Save the Sharp Farm of Pocahontas County
History and heritage in Slatyfork, West Virginia.

Board OKs Snowshoe sewer project

Thursday June 7, 2007
The Charleston Gazette

Despite comments against, plant to be built at Elk headwaters

By Rick Steelhammer
Staff writer

Plans to relocate the sewage plant serving Pocahontas County's largest development onto the grounds of one of its smallest and oldest tourist stops came a step closer to becoming a reality on Wednesday.

Meeting in Institute, the West Virginia Infrastructure and Jobs Development Council voted unanimously to approve granting a $2.5 million advance on a previously approved loan to the Pocahontas Public Service District to pay for additional engineering and design costs for a planned $17 million sewage plant at Slatyfork.

Initially, the plant would serve about 1,800 houses and condos at Snowshoe Mountain Resort and about 60 residences between Snowshoe and Slatyfork, said PSD attorney Tom Michael.

The plant would release up to 1.5 million gallons of treated effluent daily into Big Spring Fork, a small Elk River headwaters stream that normally leaves a dry channel and flows underground in the vicinity of the planned development during the summer and fall.

The sewer plant site is located on land owned by the Sharp family, residents of the Slatyfork area for nine generations, whose descendants operate Sharp's Country Store, a landmark on U.S. 219 since the highway opened in the 1920s. Along with an adjacent bed and breakfast, the store — crammed with antiques, artifacts, wildlife trophies, groceries and locally produced apples and baked goods — lies a few hundred yards upstream of the planned sewage plant.

In addition to store operator Tom Shipley and other Sharp family heirs, opponents of the proposed sewer plant include Trout Unlimited, the Izaak Walton League, the Sierra Club, the West Virginia Highlands Conservancy, the West Virginia Outdoor Sportsmen's Association and the National Speleological Society.

The conservation groups worry about the effects effluent discharges would have on the upper Elk River, a premiere trout stream with naturally reproducing populations of brook and rainbow trout. They also have voiced concerns about locating the plant on limestone karst terrain, where sinkholes and underground caverns and channels could maximize environmental problems caused by leaks or spills from the plant or its pipelines could contaminate groundwater.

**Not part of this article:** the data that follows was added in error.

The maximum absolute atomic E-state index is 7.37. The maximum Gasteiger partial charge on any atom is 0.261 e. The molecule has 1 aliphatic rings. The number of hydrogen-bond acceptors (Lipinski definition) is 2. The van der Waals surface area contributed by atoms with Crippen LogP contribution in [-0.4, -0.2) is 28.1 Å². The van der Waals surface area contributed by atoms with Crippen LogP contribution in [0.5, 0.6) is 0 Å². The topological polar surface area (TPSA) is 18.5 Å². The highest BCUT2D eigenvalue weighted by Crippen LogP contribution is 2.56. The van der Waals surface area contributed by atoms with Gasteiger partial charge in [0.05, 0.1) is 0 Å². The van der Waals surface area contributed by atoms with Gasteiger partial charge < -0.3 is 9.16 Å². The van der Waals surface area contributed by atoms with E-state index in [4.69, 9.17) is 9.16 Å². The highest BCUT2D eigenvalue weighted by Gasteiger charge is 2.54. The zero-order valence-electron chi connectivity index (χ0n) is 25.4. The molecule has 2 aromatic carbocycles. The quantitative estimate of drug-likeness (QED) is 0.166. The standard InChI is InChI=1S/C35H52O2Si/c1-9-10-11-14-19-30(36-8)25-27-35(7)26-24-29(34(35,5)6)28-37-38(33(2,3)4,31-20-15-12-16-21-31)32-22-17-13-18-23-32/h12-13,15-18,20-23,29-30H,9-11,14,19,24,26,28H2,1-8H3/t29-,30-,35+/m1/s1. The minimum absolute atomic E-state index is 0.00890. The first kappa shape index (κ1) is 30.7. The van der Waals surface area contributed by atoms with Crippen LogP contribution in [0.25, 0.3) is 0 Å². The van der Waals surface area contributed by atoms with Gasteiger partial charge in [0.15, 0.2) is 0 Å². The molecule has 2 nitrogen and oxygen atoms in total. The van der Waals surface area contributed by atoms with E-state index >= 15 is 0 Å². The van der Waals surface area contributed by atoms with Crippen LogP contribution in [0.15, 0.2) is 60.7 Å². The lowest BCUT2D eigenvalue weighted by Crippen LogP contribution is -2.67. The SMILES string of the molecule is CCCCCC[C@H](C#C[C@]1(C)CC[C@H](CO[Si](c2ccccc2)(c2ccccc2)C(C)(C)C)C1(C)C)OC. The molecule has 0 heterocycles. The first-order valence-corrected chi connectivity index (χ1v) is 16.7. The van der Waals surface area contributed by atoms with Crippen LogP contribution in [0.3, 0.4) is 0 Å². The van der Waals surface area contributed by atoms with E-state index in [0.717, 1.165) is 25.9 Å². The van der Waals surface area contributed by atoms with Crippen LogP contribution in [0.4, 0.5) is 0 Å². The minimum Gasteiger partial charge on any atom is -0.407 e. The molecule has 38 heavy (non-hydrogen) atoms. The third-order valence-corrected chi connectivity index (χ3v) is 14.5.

The planned $17 million plant is also opposed by the Snowshoe Property Owners Council. The Snowshoe Mountain residents' group maintains its members were never consulted by Snowshoe's management in planning the development, which is expected to involve a five-fold increase in their sewer bills.

At Wednesday's hearing, SPOC director Skip Mills asked the Infrastructure Council to postpone action on releasing the $2.5 million advance until more questions about the proposed plant are answered.

Shipley complained that the public was never adequately involved in the plant's planning.

"Notices were never given that a regional sewage plant was going to be discussed at the meeting where it first came to light," he said. "That meeting was supposed to have been about a development for Hawthorne Valley ... My mother found out about plans to take Sharp's Farm for the plant by reading it in the paper."

Rather than build a huge new sewer plant with a five-mile pipeline, Shipley said a safer, less-expensive solution would be "to retrofit the existing plants at Snowshoe with immersed membrane technology," a process that uses microfilters to extract pure water from the aeration basins of wastewater plants. Eight Rivers Safe Development, a cavers' group interested in protecting the region's speleological resources, recently proposed such a solution.

Shipley said the area's karst geology was not taken into account in selecting his family's farm. "The newest sinkhole on our property is 30 feet wide and 40 feet deep," he said. "All it takes is one mistake and the aquifer's ruined."

"We want to see that the headwaters of the Elk River are kept intact," said Regina Hendrix of the state chapter of the Sierra Club and the West Virginia Highlands Conservancy. "By locating a sewer plant on a shallow karst floodplain, there's a high likelihood of collapse."

No one at Wednesday's hearing spoke in favor of the project.

After statements by Hendrix, Shipley and Mills, Infrastructure Council chairman Ken Lowe told members that the Slatyfork project "is a very sensitive issue that's of great interest. It's something we need to give a lot of thought to because there's a lot at stake here."

Immediately after Lowe's remarks, the board voted to approve the $2.5 million advance on a unanimous voice vote without discussion.

"It's all about bailing Snowshoe out of its sewer problems," Shipley said after the vote. Shipley said there is growing concern in his county about using eminent domain to acquire the Sharp family property for a development that would mainly benefit another, larger private enterprise.

"This is not just about one pesky family being difficult and trying to keep its property," he said "It's become a county issue, and I think we have about 95 percent of the county's support. ... I'll keep fighting this thing until the day I die."

To contact staff writer Rick Steelhammer, call 348-5169.